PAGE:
SACRAMENTO - An ambitious proposal that would make California a leader in the fight against global warming has emerged as one of the most hotly contested measures in the Legislature this year, and a key environmental test for Republican Gov. Arnold Schwarzenegger in his bid for a second term. Supporters of the legislation, which would mandate reducing greenhouse gases such as carbon dioxide by 25 percent by the year 2020, say it could spur a wave of clean-energy technologies and create a nationwide model for combating climate change. Business groups have waged a lobbying campaign against it, arguing it would boost energy costs and make the state less hospitable to companies.
A bill to promote geothermal energy development in California was unanimously approved in both houses of the state’s legislature and signed into law Tuesday.
The state's electricity transmission and distribution system is antiquated and dilapidated. A recent Department of Energy study cited Southern California as one of two U.S. regions (New York is the other) facing critical shortages of power lines. Grid under-capacity in the Bay Area is severe. A member of the Federal Energy Regulatory Commission called the transmission bottleneck between Northern and Southern California "the worst electric supply situation in the entire country."
Our view: Waste storage a real problem, but global warming threat from fossil-fuel waste may be greater
CHEYENNE -- Wyoming and California have joined ranks in promoting Wyoming for a federally backed initiative to build the cleanest coal-powered electric generating plant.
SACRAMENTO - Gov. Arnold Schwarzenegger wanted nothing to do with it. His top climate advisers endorsed it, then awkwardly retreated. Even environmentalists didn't press for a "gas tax," for fear of political backlash.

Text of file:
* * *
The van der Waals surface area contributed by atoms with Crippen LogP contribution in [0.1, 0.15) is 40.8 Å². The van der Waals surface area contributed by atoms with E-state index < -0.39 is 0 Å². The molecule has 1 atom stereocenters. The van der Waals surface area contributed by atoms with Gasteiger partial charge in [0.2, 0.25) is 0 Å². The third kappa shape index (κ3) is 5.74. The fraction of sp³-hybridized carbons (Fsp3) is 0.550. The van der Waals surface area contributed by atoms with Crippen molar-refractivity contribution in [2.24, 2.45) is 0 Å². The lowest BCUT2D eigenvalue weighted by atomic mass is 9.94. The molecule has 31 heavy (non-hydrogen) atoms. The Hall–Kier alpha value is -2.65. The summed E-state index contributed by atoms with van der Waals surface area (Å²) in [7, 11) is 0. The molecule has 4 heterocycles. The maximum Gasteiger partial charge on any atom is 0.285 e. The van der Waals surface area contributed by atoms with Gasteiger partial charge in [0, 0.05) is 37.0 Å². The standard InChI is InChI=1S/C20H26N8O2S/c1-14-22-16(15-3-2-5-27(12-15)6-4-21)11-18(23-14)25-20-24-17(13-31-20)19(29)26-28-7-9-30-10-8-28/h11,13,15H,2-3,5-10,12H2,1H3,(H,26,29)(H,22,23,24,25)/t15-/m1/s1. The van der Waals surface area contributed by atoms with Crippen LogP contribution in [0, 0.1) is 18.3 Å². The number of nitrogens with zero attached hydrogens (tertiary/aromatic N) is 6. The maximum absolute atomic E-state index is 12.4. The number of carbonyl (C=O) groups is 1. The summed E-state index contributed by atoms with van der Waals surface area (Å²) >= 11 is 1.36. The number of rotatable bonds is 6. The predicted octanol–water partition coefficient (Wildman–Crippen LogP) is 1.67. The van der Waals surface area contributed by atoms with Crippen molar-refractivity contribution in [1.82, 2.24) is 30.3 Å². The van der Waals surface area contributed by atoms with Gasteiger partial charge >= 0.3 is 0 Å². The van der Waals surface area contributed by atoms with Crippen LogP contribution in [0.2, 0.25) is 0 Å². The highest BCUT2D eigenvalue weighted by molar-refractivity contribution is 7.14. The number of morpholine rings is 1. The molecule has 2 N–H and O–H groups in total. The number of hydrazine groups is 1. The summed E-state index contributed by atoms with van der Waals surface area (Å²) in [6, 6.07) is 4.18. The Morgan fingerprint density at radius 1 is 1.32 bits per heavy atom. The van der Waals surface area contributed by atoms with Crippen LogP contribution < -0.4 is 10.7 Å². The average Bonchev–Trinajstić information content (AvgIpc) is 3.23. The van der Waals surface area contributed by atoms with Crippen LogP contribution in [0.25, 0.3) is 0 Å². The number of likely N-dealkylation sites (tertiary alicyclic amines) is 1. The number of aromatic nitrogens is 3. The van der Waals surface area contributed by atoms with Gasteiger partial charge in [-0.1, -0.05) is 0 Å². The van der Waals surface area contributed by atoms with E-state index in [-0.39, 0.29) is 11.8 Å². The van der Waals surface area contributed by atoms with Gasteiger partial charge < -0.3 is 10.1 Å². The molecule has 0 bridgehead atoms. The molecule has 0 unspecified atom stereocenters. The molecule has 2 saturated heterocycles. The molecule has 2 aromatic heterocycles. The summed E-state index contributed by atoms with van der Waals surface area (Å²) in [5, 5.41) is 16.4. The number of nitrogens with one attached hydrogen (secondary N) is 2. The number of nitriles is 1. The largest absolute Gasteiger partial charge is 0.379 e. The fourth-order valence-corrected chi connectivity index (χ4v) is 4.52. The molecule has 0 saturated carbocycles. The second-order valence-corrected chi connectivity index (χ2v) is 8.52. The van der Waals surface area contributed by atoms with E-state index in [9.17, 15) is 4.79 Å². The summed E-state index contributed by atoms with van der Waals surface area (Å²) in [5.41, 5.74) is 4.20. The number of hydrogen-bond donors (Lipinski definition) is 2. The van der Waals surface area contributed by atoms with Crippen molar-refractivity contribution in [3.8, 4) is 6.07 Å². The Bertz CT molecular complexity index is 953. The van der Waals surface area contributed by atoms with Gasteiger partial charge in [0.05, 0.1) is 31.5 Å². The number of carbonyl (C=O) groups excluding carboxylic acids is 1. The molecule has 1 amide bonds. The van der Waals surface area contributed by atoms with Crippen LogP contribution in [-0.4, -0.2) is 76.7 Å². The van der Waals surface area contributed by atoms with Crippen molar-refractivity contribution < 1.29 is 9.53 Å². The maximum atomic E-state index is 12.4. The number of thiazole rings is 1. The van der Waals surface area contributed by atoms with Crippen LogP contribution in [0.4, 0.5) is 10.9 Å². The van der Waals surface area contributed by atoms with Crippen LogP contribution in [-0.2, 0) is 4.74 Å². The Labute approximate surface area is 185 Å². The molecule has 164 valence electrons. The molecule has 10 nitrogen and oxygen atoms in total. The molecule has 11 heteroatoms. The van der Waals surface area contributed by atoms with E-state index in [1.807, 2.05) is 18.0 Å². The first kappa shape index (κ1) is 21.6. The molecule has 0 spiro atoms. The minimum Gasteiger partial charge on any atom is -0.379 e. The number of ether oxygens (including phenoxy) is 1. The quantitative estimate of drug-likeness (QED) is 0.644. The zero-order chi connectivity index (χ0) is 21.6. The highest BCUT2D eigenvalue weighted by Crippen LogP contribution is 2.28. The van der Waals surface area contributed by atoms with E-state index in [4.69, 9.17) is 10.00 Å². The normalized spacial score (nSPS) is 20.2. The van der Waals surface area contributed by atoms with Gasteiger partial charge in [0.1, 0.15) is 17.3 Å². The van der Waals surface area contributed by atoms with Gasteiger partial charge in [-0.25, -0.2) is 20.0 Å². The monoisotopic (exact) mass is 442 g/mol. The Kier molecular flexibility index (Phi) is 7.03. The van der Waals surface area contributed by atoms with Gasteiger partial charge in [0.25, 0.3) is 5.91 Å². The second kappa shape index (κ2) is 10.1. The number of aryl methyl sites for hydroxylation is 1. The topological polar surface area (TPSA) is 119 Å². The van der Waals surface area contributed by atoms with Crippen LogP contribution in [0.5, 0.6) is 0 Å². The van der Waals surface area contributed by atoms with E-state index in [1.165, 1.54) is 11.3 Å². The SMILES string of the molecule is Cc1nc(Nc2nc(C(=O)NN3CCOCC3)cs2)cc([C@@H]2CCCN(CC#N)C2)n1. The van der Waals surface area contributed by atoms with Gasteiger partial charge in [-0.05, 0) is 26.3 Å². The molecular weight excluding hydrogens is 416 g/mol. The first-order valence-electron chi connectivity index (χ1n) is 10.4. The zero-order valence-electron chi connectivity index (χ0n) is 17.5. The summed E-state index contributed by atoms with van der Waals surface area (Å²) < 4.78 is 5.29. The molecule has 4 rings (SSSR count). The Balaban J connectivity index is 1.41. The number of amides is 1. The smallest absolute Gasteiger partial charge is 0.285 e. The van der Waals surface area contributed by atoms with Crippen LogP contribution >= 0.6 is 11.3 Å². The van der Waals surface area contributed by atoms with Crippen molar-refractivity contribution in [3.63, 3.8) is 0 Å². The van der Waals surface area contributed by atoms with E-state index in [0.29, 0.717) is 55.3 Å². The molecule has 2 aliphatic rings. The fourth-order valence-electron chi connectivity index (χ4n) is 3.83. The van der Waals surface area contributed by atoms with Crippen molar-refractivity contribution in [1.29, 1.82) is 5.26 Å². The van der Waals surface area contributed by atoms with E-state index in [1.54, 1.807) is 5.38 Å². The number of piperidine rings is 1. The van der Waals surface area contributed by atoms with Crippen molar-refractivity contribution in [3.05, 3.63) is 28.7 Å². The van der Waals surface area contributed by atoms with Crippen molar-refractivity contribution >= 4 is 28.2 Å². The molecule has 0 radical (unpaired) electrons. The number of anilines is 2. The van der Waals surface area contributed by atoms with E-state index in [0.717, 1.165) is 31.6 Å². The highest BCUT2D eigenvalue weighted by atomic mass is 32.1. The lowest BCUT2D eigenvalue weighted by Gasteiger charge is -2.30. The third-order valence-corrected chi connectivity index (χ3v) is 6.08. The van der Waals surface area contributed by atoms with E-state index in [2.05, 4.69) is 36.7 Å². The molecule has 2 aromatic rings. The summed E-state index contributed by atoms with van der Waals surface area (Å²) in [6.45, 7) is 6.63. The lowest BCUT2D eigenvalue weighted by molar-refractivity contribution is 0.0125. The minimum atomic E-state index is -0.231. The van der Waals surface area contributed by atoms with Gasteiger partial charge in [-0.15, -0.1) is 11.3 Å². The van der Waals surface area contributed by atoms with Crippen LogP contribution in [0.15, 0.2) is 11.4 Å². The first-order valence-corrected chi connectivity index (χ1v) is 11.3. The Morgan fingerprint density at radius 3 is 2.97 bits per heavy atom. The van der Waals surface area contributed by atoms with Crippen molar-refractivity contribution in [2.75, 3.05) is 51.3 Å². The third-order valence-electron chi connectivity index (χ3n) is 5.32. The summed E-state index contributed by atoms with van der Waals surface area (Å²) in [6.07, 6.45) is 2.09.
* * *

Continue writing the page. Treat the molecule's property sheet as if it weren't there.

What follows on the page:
Arthur Rosenfeld speaks with the conviction of a man who has seen the incandescent light. As head of the California Energy Commission, he takes a decidedly low-watt approach toward energy savings, espousing staid but effective building codes, appliance standards, and utility-run energy efficiency programs that reward consumers for shopping green.
SAN DIEGO – San Diego Gas & Electric announced Monday its proposed route for the Sunrise Powerlink, a 120-mile transmission line to bring electricity from the Imperial Valley into San Diego County by 2010.
LOS ANGELES, Feb 2 (Reuters) - A California constitutional amendment taxing oil production to fund a range of alternative energy efforts may go to voters this November, setting up a nine-month battle between environmentalists and oil companies.
The board of commissioners for the Los Angeles Department of Water and Power moved Dec. 20 to accelerate by seven years a plan to generate 20% of the utility's electricity from renewable energy.
If you really want to cut energy consumption, reduce pollution, improve public health and protect our environment, it’s time to contact your elected officials, educate them about the lessons of Denmark, Germany and elsewhere, and tell them you want tougher energy efficiency measures instead of wind power plants. Otherwise, in the next few years, you’ll be looking at wind turbines in some of your favorite places, with the knowledge that they’re doing little more than funneling your tax dollars to a few lucky corporations and landowners, and away from better solutions.
This report illustrates how a typical ISO might assess the capacity value of energy sources within an energy portfolio and the negligible capacity value accorded industrial wind. An excerot of the report discussing the limitations of wind is provided below. The full report can be accessed by clicking the links on the page.
This status report released by the California Energy Commission discusses the status of the technology, current and proposed development, regulatory processes, issues hindering development, and recommended actions needed to resolve identified issues. The section of the report on Noise and Aesthetics is provided below. Audible and low frequency impulse noise were reported as problems with the turbines. The full report can be accessed from the links on this page.